This post may actually be shorter than the title of it. I’ve returned, and recovered, and am reliving in my dreams, from a lovely, lovely vacation to the UK. I’ve been planning the trip for months, analyzing, studying, and learning everything I could.
Turns out there’s still mysteries, confusion, and unexpectedly wonderful occurrences, even when you think you planned the perfect trip.
For example, I went into the trip way, way more stressed than expected. My cat, Skunk, had a mild cold that didn’t seem to be going away, so on my last day before leaving, I took him to the vet, assuming I’d get the usual “You’re being an over-worried cat mom, he’s fine”… I didn’t. He had a condition with a 50% chance he might not pull through. I had to decide then and there if I wanted to cancel my trip of a life time to spend the (possible) last days with my best buddy of five years. Thankfully, he turned out okay, and is currently trying to chew on my laptop. So, all’s well there. But, I didn’t know until about the third day of the trip that he’d pull through. I’m so grateful to have a loyal and trusted friend who watched him.
On the plus side of the unexpected were… billions of things. The amount of amazing live music I heard. Meeting total strangers that ended up becoming fun friends. Getting lost but finding incredible pastries (and falling in love with handbaked Empire Biscuits forever and ever) In general, it seemed as long as I kept a positive attitude, happy surprises could be found everywhere. Like this view, below. We came by it on a total chance, because we’d detoured so I could see where Robert Carlyle filmed Hamish MacBeth. (Because who WOULDNT WANT TO WALK IN HIS SEXY FOOTPRINTS?)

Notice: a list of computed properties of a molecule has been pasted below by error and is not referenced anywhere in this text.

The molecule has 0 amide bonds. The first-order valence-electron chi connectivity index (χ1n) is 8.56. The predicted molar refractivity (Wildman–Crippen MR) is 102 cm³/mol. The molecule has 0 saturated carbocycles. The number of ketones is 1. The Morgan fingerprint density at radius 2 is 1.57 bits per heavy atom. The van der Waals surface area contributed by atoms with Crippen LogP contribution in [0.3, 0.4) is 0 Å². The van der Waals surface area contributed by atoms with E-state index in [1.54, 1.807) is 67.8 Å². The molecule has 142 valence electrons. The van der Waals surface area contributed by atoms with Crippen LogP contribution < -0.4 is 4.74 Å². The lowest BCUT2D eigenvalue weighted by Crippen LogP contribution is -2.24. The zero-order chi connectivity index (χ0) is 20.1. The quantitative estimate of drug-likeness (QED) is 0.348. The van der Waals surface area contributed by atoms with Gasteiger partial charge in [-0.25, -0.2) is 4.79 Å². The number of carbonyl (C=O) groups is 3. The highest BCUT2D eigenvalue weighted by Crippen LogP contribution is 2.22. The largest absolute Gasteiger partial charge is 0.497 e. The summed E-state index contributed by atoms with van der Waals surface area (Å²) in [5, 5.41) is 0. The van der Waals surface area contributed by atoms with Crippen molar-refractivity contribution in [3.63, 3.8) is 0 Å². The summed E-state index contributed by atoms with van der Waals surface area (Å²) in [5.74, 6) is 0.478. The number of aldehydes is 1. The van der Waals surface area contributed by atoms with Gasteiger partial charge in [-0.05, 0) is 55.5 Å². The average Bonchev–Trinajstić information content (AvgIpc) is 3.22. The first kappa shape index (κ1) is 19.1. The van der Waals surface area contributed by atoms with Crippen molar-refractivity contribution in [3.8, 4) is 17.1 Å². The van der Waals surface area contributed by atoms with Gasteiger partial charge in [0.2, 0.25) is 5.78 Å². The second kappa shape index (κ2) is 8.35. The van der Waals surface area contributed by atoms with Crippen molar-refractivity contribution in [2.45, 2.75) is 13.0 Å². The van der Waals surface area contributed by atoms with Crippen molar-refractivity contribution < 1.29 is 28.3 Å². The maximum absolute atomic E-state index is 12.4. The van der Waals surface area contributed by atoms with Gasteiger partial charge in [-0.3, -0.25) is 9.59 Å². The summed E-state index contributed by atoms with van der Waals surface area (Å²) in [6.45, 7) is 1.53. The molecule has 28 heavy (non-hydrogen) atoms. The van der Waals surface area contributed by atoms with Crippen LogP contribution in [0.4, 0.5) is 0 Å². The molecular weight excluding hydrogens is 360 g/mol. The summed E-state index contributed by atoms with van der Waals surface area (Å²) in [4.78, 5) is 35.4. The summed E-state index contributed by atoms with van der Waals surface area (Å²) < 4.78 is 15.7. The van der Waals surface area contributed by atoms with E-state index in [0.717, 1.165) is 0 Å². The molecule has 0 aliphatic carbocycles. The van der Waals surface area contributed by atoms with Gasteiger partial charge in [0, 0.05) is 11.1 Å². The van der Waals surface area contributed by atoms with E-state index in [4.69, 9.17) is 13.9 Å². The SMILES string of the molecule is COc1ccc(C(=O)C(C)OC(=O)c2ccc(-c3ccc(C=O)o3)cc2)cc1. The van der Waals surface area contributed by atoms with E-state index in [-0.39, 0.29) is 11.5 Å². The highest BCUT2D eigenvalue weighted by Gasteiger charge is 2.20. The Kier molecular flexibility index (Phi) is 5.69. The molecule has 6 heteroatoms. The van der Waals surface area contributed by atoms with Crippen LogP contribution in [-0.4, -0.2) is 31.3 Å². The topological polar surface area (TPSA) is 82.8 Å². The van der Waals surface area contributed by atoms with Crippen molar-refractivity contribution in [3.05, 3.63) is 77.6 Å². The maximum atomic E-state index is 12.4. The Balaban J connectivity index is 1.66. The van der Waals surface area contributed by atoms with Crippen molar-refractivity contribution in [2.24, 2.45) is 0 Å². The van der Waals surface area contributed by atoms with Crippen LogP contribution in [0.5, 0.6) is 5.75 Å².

I also got to meet up with internet friends in person for the first time, which was so, so awesome. (Waves to them–they know who they are) and got to see so many sites I’d only ever read about. It was truly the trip of a lifetime. (And yes, there will be blog posts detailing the adventures)
Weirdly enough, I would have never gone on this trip if it wasn’t for the writing community.
We tend to think of the writing community as a network for…well, writing. But it opened so many doors that led me to the trip. I had met friends, through happenstance and happy accidents, who not only answered billions of my questions before traveling, gave me advice and guidance once I got to the UK!
Even the whole process of writing a book, from draft to finished product, made it seem so much more possible for me to travel across the ocean alone.
There are certainly low points in the life of a creative person. Rejection, disillusionment, loss of that elusive “muse,” can all make it seem like the process isn’t worthwhile. But the next time you’re feeling down, or that you’ve “wasted” time on a manuscript, try to look beyond the page, to what goodness and connections that manuscript has helped you make in the real world.
And above all, believe that good things will happen. Perhaps not the good thing you wanted, or set out to achieve, but a good thing all the same.